The Trade Deal, Data Protection, and the end of the Transition Period

The Trade Deal, Data Protection, and the end of the Transition Period

I blogged previously on changes to data protection at the end of the transition period – 11 pm on 31 December 2020.

I advised UK organisations who received personal data from Europe that any transfers of personal data to them from 1 January could only occur if the European GDPR allowed it.  I advised organisations to look at entering in to ‘Standard Contractual Clauses’ with organisations in Europe who they rely upon to send personal data to the UK.

That advice needs to be revised as on Christmas Eve the UK reached a Trade and Cooperation agreement with the EU. Part of the agreement related to the continued flow of personal data from  Europe to the UK.

The deal will be welcomed but it has not permanently resolved the issue of how personal data can lawfully flow from Europe to the UK- it just kicks the can down the road for a period of four (possibly six) months.   During that period the EU has agreed that personal data can be sent to the UK as before.  In return, the UK is not allowed to exercise certain powers that it would have been able to exercise such as to recognise other countries as having adequate data protection or to issue its own version of the above Standard Contractual Clauses [SCC’s].

The UK is still hoping to secure a finding of ‘adequacy’ from the EU.   This is a formal recognition that the UK’s data protection regime meets the standards required by Europe. Securing such a finding at all, never mind within the next few months, is not guaranteed.  As before organisations may wish for certainty and speak to those who they have relationships within Europe about entering into SCC’s to ensure that personal data can continue to be sent to the UK after the end of the above extension period.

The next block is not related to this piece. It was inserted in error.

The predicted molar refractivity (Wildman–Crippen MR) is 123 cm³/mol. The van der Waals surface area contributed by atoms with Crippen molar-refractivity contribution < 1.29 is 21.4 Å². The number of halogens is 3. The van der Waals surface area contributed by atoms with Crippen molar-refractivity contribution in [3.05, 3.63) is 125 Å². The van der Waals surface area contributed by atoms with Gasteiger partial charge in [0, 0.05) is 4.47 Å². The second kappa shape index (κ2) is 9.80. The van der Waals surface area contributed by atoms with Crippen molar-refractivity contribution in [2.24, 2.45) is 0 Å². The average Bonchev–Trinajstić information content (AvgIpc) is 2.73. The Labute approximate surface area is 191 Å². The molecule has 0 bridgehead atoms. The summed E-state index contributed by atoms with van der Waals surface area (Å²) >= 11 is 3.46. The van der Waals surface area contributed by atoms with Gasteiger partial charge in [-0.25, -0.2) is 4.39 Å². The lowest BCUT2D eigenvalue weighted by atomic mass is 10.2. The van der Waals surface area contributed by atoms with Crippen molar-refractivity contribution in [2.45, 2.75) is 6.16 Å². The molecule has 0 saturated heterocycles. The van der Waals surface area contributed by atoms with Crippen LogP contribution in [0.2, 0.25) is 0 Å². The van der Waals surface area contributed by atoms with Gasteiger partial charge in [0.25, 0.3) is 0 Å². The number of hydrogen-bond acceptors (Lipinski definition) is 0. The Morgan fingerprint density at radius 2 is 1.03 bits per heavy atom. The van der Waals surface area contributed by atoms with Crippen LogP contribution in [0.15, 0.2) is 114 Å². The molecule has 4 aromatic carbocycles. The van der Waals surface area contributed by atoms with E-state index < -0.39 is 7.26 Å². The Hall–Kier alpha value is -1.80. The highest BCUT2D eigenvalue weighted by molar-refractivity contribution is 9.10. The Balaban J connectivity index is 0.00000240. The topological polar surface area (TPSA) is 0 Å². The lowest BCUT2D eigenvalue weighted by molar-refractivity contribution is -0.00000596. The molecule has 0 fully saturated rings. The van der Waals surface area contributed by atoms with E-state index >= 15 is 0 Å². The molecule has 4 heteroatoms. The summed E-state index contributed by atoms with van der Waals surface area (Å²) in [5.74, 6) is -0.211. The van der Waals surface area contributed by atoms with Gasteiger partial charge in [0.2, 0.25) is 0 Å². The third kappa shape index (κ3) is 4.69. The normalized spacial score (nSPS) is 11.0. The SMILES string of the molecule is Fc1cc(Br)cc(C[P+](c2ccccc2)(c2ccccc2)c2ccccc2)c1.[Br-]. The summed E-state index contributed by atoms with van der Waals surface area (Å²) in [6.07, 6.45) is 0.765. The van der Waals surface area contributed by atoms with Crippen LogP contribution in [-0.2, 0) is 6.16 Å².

So, what is the law now?

When the transition period ends the European version of the GDPR will be retained into UK law but will be immediately amended.  What results will be known as the UK GDPR.  There will also be changes made to the UK’s Data Protection Act of 2018.  This Act supplements the GDPR.  Organisations will need to comply with both of these laws when processing personal data as well as others such as the 2003 privacy regulations that deal with, amongst other issues,  ‘cookies’ and marketing by electronic means.

What about sending personal data out of the UK?

UK legislation sets out how personal data can be lawfully sent out of the UK.

It can be sent to Europe (except Switzerland) as before.

It can also be freely sent to all of the countries that the EU previously deemed to have adequate data protection regimes. These are Andorra, Argentina, Canada (commercial organisations only), the Faroe Islands, Guernsey, Israel, the Isle of Man, Japan, New Zealand, Switzerland, and Uruguay.   As regards sending personal data to the UK many of these countries have already made declarations that regardless of the end of the transition period they will still send personal data as before.

The UK has also recognised the use of the current EC approved SCC’s as an appropriate safeguard if sending personal data out of the UK [disregard Europe and the countries listed above] or, for larger organisations who have a number of companies within a group, the use of what are known as Binding Corporate Rules.

Has the European GDPR gone for good?

No – UK organisations who offer goods/ services to individuals in Europe (or monitor them) must still comply with the European GDPR and, as such, may need to appoint an EU Data Protection Representative.

What about the UK GDPR?